“A good intention, with a bad approach, often leads to a poor result.” – Thomas Edision
My mom has a very vivid memory from when she was five or six years old. She and a mama mockingbird had a serious misunderstanding. She saw a nest up in a tree and she felt she needed to get a closer look. She meant no harm to the baby birds, but their mama wasn’t taking any chances. That mama bird squawked and swooped down on her, showing no mercy. The next thing my mom knew, she was laying on the ground, flat on her back, with the wind knocked out of her. Lesson learned. Don’t get between a mockingbird and her babies. 😉
Sometimes I can be like that Mockingbird Mama.
My daughter, Morgan, is on the autism spectrum. She doesn’t always pick up on social cues. If someone doesn’t give her an extra nudge to help her join the group, she gets left behind and left alone. She can also be a little grumpy when “too many friends” make her anxious, causing others to back away. My heart has been shredded from seeing Morgan left out on numerous occasions over the years. For that reason, it’s hard for me to leave her on her own at gatherings. And, due to all my heart scars, I can misread others’ intentions sometimes.
This was the scene. We were at a gathering with a few moms and daughters. There were two tables. Most of the girls were at a larger table. I seated Morgan with two friends at a smaller table. The moms decided to go outside to eat and visit. I turned around to see the two girls jump up to go to the big table, without a word, leaving Morgan behind. One of the girls looked back at me. I stood there for a moment, not knowing what to do, because I didn’t know if they had left Morgan without thinking, or on purpose. I took a deep breath and decided to leave her there to figure it out. I admit I said something to the moms outside, hoping someone would look in on things. It turned out, when they checked, Morgan was at the table with all the girls. I realized they were probably waiting to see if I was leaving before they asked her to join them.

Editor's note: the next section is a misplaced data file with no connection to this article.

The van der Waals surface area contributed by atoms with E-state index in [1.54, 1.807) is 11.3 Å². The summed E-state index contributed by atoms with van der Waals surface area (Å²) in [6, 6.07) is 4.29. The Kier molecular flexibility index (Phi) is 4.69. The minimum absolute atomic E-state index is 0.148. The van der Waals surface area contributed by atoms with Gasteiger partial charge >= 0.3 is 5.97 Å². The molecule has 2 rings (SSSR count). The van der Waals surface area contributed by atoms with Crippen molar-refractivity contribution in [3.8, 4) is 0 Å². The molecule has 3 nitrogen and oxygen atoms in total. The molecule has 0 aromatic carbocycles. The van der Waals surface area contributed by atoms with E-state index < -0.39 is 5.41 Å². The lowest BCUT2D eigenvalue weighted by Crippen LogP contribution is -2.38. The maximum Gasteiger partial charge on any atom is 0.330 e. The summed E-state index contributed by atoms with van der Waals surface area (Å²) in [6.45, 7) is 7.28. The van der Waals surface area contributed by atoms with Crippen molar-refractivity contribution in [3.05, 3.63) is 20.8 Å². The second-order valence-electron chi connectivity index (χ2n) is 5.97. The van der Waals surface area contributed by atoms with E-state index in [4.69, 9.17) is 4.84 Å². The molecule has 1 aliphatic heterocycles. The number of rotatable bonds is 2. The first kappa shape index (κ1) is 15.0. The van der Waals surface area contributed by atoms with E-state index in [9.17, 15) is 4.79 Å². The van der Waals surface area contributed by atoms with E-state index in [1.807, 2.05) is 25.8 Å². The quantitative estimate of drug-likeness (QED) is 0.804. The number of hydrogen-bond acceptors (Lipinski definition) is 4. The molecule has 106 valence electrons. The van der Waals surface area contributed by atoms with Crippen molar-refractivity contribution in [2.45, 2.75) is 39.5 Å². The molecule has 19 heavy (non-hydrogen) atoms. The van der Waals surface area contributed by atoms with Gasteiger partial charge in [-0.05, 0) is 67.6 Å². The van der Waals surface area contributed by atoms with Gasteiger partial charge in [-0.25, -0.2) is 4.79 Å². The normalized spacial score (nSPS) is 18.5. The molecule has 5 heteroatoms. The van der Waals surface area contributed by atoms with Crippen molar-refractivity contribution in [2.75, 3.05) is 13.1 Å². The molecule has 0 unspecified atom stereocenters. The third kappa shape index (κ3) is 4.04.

As much as I want to help Morgan navigate every situation from the safety of “my nest”, I know she needs her father, her sister, her grandparents, friends and community in order to fly. I can only be her mother. Once again, I’m having to remind myself to give her and others a little more space, a lot more grace. Hugs of understanding to all the other Mockingbird Mamas out there.
As for my mom, she’s still bird watching, with a better understanding of the importance of social distancing. 😉
Until Next Time,
Know The Hope!